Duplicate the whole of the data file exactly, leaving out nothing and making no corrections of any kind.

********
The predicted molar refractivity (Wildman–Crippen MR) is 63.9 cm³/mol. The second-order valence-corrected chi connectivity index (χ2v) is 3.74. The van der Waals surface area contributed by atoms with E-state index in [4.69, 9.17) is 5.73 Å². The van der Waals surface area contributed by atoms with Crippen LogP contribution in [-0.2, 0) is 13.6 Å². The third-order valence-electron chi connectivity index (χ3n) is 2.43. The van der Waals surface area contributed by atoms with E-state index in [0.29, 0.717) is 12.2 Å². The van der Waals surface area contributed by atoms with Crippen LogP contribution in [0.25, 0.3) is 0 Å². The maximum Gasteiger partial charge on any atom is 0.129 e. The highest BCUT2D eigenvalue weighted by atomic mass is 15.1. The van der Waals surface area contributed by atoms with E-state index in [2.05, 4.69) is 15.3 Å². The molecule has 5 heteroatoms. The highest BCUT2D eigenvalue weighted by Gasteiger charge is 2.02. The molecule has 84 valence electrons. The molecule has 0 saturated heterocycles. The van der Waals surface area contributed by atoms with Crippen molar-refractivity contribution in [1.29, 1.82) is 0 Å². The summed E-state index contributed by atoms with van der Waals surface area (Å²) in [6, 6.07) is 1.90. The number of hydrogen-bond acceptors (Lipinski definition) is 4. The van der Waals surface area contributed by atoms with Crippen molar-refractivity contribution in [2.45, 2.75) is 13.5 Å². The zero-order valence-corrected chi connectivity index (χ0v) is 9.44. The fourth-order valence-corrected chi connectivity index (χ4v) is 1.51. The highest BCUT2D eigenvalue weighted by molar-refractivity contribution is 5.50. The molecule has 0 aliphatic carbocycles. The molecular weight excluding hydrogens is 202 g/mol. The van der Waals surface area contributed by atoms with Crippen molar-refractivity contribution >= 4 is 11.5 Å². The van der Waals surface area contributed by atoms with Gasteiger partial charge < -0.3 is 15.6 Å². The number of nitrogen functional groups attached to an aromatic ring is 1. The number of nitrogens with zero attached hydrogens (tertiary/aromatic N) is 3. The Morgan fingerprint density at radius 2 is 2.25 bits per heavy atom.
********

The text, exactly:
The predicted molar refractivity (Wildman–Crippen MR) is 63.9 cm³/mol. The second-order valence-corrected chi connectivity index (χ2v) is 3.74. The van der Waals surface area contributed by atoms with E-state index in [4.69, 9.17) is 5.73 Å². The van der Waals surface area contributed by atoms with Crippen LogP contribution in [-0.2, 0) is 13.6 Å². The third-order valence-electron chi connectivity index (χ3n) is 2.43. The van der Waals surface area contributed by atoms with E-state index in [0.29, 0.717) is 12.2 Å². The van der Waals surface area contributed by atoms with Crippen LogP contribution in [0.25, 0.3) is 0 Å². The maximum Gasteiger partial charge on any atom is 0.129 e. The highest BCUT2D eigenvalue weighted by atomic mass is 15.1. The van der Waals surface area contributed by atoms with E-state index in [2.05, 4.69) is 15.3 Å². The molecule has 5 heteroatoms. The highest BCUT2D eigenvalue weighted by Gasteiger charge is 2.02. The molecule has 84 valence electrons. The molecule has 0 saturated heterocycles. The van der Waals surface area contributed by atoms with Crippen molar-refractivity contribution in [1.29, 1.82) is 0 Å². The summed E-state index contributed by atoms with van der Waals surface area (Å²) in [6, 6.07) is 1.90. The number of hydrogen-bond acceptors (Lipinski definition) is 4. The van der Waals surface area contributed by atoms with Crippen molar-refractivity contribution in [2.45, 2.75) is 13.5 Å². The zero-order valence-corrected chi connectivity index (χ0v) is 9.44. The fourth-order valence-corrected chi connectivity index (χ4v) is 1.51. The highest BCUT2D eigenvalue weighted by molar-refractivity contribution is 5.50. The molecule has 0 aliphatic carbocycles. The molecular weight excluding hydrogens is 202 g/mol. The van der Waals surface area contributed by atoms with Crippen molar-refractivity contribution >= 4 is 11.5 Å². The van der Waals surface area contributed by atoms with Gasteiger partial charge < -0.3 is 15.6 Å². The number of nitrogen functional groups attached to an aromatic ring is 1. The number of nitrogens with zero attached hydrogens (tertiary/aromatic N) is 3. The Morgan fingerprint density at radius 2 is 2.25 bits per heavy atom.